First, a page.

What Are The Current Annuity Rates?
Annuity rates have been under severe pressure over the past few years.
Falling gilt yields in the wake of the pension reforms introduced in 2015 enabled people over the age of 55 to take up to 25% of their pension pot as a tax-free lump sum, causing demand for annuities to fall at the same time.
The vote to leave the EU in June 2016 had a dramatic effect on annuity rates. Falling gilt yields in the wake of the Brexit vote resulted in annuity rates falling to all-time lows.
In addition, the Bank of England cut the base rate to historic lows of just 0.25% following the vote.
These factors have combined to suppress annuity rates. However, it is not all bad.
Rates increased to above their pre-referendum levels earlier in 2017 and have experienced the longest period of growth in six years.
Despite this, rates are yet to regain the fall in value seen in 2015 and still present a comparatively poor return on your pension savings.
Is an annuity right for you?
Whether or not an annuity is right for you will depend both upon your circumstances and how much importance you attach to having a guaranteed stream of income for the rest of your life.
Annuity rates are not what they used to be, while the inability to sell them may now be seen as a greater disadvantage.
The government originally intended to liberalise the market and provide pensioners with a way to sell their annuities, but this plan has since been shelved.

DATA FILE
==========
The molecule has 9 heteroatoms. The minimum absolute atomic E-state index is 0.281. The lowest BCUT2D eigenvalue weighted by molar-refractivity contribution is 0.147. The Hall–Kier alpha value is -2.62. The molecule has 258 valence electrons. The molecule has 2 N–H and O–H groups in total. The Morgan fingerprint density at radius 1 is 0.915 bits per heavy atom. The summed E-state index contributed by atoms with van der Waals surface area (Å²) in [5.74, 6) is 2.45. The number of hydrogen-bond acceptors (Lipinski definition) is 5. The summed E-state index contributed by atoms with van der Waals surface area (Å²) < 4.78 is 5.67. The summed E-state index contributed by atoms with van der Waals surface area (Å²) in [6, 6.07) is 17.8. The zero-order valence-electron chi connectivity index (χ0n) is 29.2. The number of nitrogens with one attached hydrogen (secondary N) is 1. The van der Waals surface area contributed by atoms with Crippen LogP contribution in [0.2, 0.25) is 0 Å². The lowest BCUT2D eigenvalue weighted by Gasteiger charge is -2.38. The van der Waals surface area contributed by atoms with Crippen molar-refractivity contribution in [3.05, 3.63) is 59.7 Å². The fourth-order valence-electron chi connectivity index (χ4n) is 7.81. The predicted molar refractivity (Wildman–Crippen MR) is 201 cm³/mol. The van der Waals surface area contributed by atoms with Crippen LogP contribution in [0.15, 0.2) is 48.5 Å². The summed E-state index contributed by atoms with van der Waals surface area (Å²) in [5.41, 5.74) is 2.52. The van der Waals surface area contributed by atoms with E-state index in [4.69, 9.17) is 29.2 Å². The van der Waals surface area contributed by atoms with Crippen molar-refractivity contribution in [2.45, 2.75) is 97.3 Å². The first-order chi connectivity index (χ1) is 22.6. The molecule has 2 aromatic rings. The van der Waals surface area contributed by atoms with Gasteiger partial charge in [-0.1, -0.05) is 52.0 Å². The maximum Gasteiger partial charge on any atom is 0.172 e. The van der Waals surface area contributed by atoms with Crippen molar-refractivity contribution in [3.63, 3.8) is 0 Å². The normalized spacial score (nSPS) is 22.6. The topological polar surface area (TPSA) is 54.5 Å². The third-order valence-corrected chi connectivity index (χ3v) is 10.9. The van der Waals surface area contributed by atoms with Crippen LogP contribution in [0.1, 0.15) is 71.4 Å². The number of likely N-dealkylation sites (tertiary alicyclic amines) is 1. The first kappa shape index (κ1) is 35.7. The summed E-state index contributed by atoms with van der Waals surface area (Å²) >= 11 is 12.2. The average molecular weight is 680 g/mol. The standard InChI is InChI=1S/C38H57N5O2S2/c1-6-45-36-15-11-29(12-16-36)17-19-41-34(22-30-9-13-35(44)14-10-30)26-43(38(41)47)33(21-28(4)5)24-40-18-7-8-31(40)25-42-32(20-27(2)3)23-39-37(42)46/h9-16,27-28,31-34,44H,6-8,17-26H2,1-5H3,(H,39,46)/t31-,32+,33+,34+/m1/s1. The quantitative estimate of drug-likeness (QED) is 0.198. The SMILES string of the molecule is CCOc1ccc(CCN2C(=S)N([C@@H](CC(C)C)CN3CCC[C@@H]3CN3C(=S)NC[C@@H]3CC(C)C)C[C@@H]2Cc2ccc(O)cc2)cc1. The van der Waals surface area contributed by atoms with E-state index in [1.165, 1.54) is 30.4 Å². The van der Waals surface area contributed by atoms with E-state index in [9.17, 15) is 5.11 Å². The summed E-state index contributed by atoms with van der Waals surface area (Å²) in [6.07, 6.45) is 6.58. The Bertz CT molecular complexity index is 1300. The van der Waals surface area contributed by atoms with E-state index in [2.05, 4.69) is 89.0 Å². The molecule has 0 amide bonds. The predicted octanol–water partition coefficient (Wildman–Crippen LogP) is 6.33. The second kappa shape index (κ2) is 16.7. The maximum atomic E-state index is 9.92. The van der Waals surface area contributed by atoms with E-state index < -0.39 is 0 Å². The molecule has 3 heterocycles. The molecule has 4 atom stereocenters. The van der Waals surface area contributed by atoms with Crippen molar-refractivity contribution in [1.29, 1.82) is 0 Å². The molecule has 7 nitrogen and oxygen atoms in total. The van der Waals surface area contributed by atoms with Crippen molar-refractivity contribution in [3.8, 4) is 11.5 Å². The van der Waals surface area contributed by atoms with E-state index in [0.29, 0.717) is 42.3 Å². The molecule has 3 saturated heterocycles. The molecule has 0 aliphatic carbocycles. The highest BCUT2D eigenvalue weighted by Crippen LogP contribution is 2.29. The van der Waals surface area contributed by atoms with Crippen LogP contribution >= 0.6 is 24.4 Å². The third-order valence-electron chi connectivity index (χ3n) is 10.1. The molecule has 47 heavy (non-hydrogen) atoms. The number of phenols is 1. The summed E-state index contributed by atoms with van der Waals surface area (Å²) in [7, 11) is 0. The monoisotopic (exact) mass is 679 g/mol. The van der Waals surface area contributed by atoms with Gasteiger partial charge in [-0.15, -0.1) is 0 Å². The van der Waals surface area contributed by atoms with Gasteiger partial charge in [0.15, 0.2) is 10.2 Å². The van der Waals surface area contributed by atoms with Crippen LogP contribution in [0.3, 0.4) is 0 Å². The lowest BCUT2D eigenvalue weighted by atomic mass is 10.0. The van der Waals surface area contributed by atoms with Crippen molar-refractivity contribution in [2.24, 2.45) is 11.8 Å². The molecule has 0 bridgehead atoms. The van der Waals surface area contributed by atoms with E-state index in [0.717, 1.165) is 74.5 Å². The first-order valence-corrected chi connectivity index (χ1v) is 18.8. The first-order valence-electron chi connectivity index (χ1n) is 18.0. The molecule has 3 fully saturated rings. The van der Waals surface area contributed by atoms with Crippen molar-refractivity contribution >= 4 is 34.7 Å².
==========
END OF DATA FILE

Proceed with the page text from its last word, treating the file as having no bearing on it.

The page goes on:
Annuities, of course, are not your only option. Thanks to the recent pension reforms, you now have more options than ever before when it comes to planning your retirement savings.
Contact our Assured Wealth & Estate Planning Wilmslow Financial Advisor, Altrincham Financial Advisor, Warrington Financial Advisor, Liverpool Financial Adviser, West Kirby Financial Advisor or Manchester Financial Adviser teams to discuss funding your retirement.
Important Information About Our ‘Are Annuities Still A Viable Option For Retirement Planning?’ Article
The way in which tax charges (or tax relief, as appropriate) are applied depends on individual circumstances and may be subject to change in the future.
Pension eligibility depends upon individual circumstances and you cannot normally take pension benefits until age 55.
This ‘Are Annuities Still A Viable Option For Retirement Planning?’ document is solely for information purposes and nothing in this document is intended to constitute advice or a recommendation. You should not make any investment decisions based on its content.
Whilst considerable care has been taken to ensure that the information contained within this ‘Are Annuities Still A Viable Option For Retirement Planners?’ document is accurate and up-to-date, no warranty is given as to the accuracy or completeness of any information.